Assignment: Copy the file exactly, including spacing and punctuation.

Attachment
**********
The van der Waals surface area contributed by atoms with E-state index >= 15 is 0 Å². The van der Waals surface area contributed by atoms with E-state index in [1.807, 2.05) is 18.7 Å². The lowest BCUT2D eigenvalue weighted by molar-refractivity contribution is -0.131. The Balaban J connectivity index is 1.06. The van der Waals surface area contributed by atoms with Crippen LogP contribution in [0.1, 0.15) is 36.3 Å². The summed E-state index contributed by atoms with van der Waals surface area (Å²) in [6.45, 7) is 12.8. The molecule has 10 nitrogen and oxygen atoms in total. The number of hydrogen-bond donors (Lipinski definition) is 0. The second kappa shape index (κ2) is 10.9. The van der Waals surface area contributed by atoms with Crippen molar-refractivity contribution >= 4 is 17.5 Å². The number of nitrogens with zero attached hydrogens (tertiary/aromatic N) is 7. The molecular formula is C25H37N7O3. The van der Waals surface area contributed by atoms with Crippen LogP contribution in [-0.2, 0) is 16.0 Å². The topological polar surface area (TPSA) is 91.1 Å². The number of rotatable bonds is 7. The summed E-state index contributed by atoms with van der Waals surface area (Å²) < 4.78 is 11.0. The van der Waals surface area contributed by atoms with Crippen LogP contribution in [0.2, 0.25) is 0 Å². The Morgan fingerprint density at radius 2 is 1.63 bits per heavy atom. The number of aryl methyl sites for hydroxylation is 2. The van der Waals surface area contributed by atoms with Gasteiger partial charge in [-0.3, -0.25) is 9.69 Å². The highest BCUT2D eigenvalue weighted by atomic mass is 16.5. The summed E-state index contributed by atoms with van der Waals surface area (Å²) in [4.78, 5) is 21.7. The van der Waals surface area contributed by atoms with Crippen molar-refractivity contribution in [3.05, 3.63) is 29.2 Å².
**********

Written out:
The van der Waals surface area contributed by atoms with E-state index >= 15 is 0 Å². The van der Waals surface area contributed by atoms with E-state index in [1.807, 2.05) is 18.7 Å². The lowest BCUT2D eigenvalue weighted by molar-refractivity contribution is -0.131. The Balaban J connectivity index is 1.06. The van der Waals surface area contributed by atoms with Crippen LogP contribution in [0.1, 0.15) is 36.3 Å². The summed E-state index contributed by atoms with van der Waals surface area (Å²) in [6.45, 7) is 12.8. The molecule has 10 nitrogen and oxygen atoms in total. The number of hydrogen-bond donors (Lipinski definition) is 0. The second kappa shape index (κ2) is 10.9. The van der Waals surface area contributed by atoms with Crippen molar-refractivity contribution >= 4 is 17.5 Å². The number of nitrogens with zero attached hydrogens (tertiary/aromatic N) is 7. The molecular formula is C25H37N7O3. The van der Waals surface area contributed by atoms with Crippen LogP contribution in [-0.2, 0) is 16.0 Å². The topological polar surface area (TPSA) is 91.1 Å². The number of rotatable bonds is 7. The summed E-state index contributed by atoms with van der Waals surface area (Å²) < 4.78 is 11.0. The van der Waals surface area contributed by atoms with Crippen LogP contribution in [0.2, 0.25) is 0 Å². The Morgan fingerprint density at radius 2 is 1.63 bits per heavy atom. The number of aryl methyl sites for hydroxylation is 2. The van der Waals surface area contributed by atoms with Gasteiger partial charge in [-0.3, -0.25) is 9.69 Å². The highest BCUT2D eigenvalue weighted by atomic mass is 16.5. The summed E-state index contributed by atoms with van der Waals surface area (Å²) in [4.78, 5) is 21.7. The van der Waals surface area contributed by atoms with Crippen molar-refractivity contribution in [3.05, 3.63) is 29.2 Å².